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BD photographers in Dallas, Houston, or Austin?


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#11 ErinB

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    Posted 26 October 2008 - 01:26 AM

    Jamie - you might be thinking of Kristie that did Morgan's wedding and Saraha's BD. She's in AZ but we know she travels!

    #12 DallasAshli

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      Posted 26 October 2008 - 10:21 AM

      Quote:
      Originally Posted by JaimeLynne
      Hey Ashli! I would probably be interested in sharing a session with you :) Keep me updated with your plans, OK? It would be awesome to do this with someone I "kind of 'know'" from here . I'm not on here as much as I used to be so please feel free to PM/Email me! I really want to do this for M. :)


      Ack! Just saw you're doing this with Jeremy (a male photog.) - NO OFFENSE to his work (actually haven't seen ANY samples!!!) but I've discussed this with FI and I just don't think he would be comfortable with me using a male photographer... and honestly I'm not sure I would either. However if you decide to go with a female definitely keep me in the loop! I have an awesome pad that we could possibly use - and of course there are some amazingly swanky hotels around D-Town hehe

      Also, I can't remember her name but there was a photog. on these boards located in Arizona or NM I think (??...??) who I was really interested in! I was thinking of maybe taking a "girls weekend roadtrip" out there because I think it would be less suspicious. However, if I could find a good one in Dallas I'd totally be open!!!

      I just bought a Playboy bunny outfit for Halloween that is ROCKIN'!!! Fi is totally flippin over it, and I got some ideas on the types of stuff he may be in to so I'm really excited to do this for him! :)
      Yes - I will definitely keep everyone posted about a Dallas BD session! There are several ladies that would be interested!

      That "bunny" outfit sounds awesome! I've been discretely asking FI about what kind of lingerie he thinks is sexy because he has specific taste and we dont shop for lingerie all that often :)

      On a side note - I saw the DFW Meet-Up like the day after it happened I was bummed because I would have totally joined for some margaritas! We have lots of new DFW brides so we should plan to get together sometime!

      #13 JaimeLynne

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        Posted 26 October 2008 - 12:27 PM

        Quote:
        Originally Posted by ErinB
        Jamie - you might be thinking of Kristie that did Morgan's wedding and Saraha's BD. She's in AZ but we know she travels!
        Yes! Thanks Erin - that is who I was thinking of. I just loved Sarah's BD pics!!

        Quote:
        Originally Posted by DallasAshli
        Yes - I will definitely keep everyone posted about a Dallas BD session! There are several ladies that would be interested!

        That "bunny" outfit sounds awesome! I've been discretely asking FI about what kind of lingerie he thinks is sexy because he has specific taste and we dont shop for lingerie all that often :)

        On a side note - I saw the DFW Meet-Up like the day after it happened I was bummed because I would have totally joined for some margaritas! We have lots of new DFW brides so we should plan to get together sometime!
        Yeah, I found out Martin is pretty ga-ga over boy shorts Plus there were a ton of costumes that he liked - that might be kinda fun

        I'm sorry you missed the meetup! Lisa, Rachelle & I had a great time together!

        It would be fun to do another one - would love to meet ya :)

        ~ Jaime & Martin ~
        "Rain or Swine! 2-0-0-9"

        We had 24 people attend our wedding in Las Caletas, Mexico on May 24th, 2009!

        We all stayed at The Marriott in P.V., and Honeymooned at The Royal Plantation in Ochos Rios, Jamaica!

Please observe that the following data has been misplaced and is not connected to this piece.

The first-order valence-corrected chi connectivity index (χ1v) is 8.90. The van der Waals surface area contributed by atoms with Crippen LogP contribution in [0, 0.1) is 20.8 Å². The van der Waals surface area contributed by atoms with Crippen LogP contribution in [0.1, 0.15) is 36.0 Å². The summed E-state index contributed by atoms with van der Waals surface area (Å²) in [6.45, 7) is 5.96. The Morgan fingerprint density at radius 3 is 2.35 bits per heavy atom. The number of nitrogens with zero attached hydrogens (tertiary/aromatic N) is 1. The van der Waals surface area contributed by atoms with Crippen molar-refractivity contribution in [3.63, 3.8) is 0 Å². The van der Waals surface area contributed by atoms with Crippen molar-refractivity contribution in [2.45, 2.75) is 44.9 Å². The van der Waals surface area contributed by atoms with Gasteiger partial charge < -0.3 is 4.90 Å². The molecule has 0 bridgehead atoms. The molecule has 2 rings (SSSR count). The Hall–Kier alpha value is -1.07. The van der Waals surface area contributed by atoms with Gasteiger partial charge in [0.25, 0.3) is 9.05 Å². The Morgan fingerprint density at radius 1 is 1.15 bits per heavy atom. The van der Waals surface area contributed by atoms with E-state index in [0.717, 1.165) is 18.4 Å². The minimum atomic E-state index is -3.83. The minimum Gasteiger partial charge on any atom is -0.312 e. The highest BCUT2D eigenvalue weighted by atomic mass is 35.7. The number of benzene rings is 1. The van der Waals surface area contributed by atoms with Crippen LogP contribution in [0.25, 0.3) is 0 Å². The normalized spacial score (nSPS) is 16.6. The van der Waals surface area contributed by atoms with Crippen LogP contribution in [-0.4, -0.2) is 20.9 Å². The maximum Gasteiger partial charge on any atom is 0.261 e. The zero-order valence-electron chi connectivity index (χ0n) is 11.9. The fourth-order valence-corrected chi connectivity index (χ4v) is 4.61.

#14 *Casey*

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          Posted 26 October 2008 - 12:38 PM

          Quote:
          Originally Posted by Kat81
          I used Jeremy! He was great. Let me know if you want to see a few of my pictures.
          I would love to see them! Did you post them on another thread?

          #15 Kat81

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            Posted 31 October 2008 - 07:42 AM

            Quote:
            Originally Posted by *Casey*
            I would love to see them! Did you post them on another thread?
            Yeah but I deleted the thread I think... send me a PM with your email and I will email you

            #16 HoustonBoudoir

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              Posted 03 November 2008 - 12:12 AM

              Things to Consider When Choosing a Boudoir Photographer

              The most important thing when choosing a boudoir photographer is to make sure you use a female photographer for your boudoir bridal session if you think your fiance's reaction might be less than enthusiastic if he finds out another man saw you in your undies or less. The last thing you want to happen is to have your grand surprise backfire. Some men can get territorial about this. If you think he'd be OK with you sunbathing in the nude without him, then he might not really mind.

              The next most important thing is to find someone who you really, really like their boudoir work.
              1. Ask to see examples if there are none on their wedding website. Not all wedding photographers will feel comfortable or know how to pose a woman to show off her curves in a soft and feminine way while keeping it classy and elegant. Some of my male wedding photographer friends say they don't do this kind of work because their wives would not like it. So, please don't automatically assume your wedding photographer can do your BD pics.
              2. Also, the post-processing of boudoir portraits is (or should be) quite different than an ordinary photo. Not all photographers are equal in their retouching and airbrushing skills.
              The last thing to consider before you schedule that session is do they make you feel comfortable and do they give you good vibes. If something doesn't feel right when you talk to them, move on. They may be a total professional but they may not be right for you. Ask them if you can bring a friend along to your session. Your friend may not be allowed in the camera room with you but at least they will be in the studio when you're there.